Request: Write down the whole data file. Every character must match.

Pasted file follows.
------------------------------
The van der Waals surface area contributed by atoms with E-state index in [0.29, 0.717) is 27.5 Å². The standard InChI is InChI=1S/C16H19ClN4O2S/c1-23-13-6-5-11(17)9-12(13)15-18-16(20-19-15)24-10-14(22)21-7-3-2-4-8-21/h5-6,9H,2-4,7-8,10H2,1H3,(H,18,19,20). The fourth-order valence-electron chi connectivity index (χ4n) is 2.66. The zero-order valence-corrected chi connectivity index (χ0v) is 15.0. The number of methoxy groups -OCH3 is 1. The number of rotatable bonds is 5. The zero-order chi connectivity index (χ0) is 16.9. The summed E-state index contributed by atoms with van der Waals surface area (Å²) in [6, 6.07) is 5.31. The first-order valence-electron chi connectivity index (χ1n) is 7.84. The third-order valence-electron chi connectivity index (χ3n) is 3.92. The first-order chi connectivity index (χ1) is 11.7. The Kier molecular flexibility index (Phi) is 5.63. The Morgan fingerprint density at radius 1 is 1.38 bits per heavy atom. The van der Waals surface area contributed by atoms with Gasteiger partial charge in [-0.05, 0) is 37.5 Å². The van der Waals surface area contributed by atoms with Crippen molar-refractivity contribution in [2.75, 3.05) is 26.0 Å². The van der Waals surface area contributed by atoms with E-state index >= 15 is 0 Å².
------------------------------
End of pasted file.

The van der Waals surface area contributed by atoms with E-state index in [0.29, 0.717) is 27.5 Å². The standard InChI is InChI=1S/C16H19ClN4O2S/c1-23-13-6-5-11(17)9-12(13)15-18-16(20-19-15)24-10-14(22)21-7-3-2-4-8-21/h5-6,9H,2-4,7-8,10H2,1H3,(H,18,19,20). The fourth-order valence-electron chi connectivity index (χ4n) is 2.66. The zero-order valence-corrected chi connectivity index (χ0v) is 15.0. The number of methoxy groups -OCH3 is 1. The number of rotatable bonds is 5. The zero-order chi connectivity index (χ0) is 16.9. The summed E-state index contributed by atoms with van der Waals surface area (Å²) in [6, 6.07) is 5.31. The first-order valence-electron chi connectivity index (χ1n) is 7.84. The third-order valence-electron chi connectivity index (χ3n) is 3.92. The first-order chi connectivity index (χ1) is 11.7. The Kier molecular flexibility index (Phi) is 5.63. The Morgan fingerprint density at radius 1 is 1.38 bits per heavy atom. The van der Waals surface area contributed by atoms with Gasteiger partial charge in [-0.05, 0) is 37.5 Å². The van der Waals surface area contributed by atoms with Crippen molar-refractivity contribution in [2.75, 3.05) is 26.0 Å². The van der Waals surface area contributed by atoms with E-state index >= 15 is 0 Å².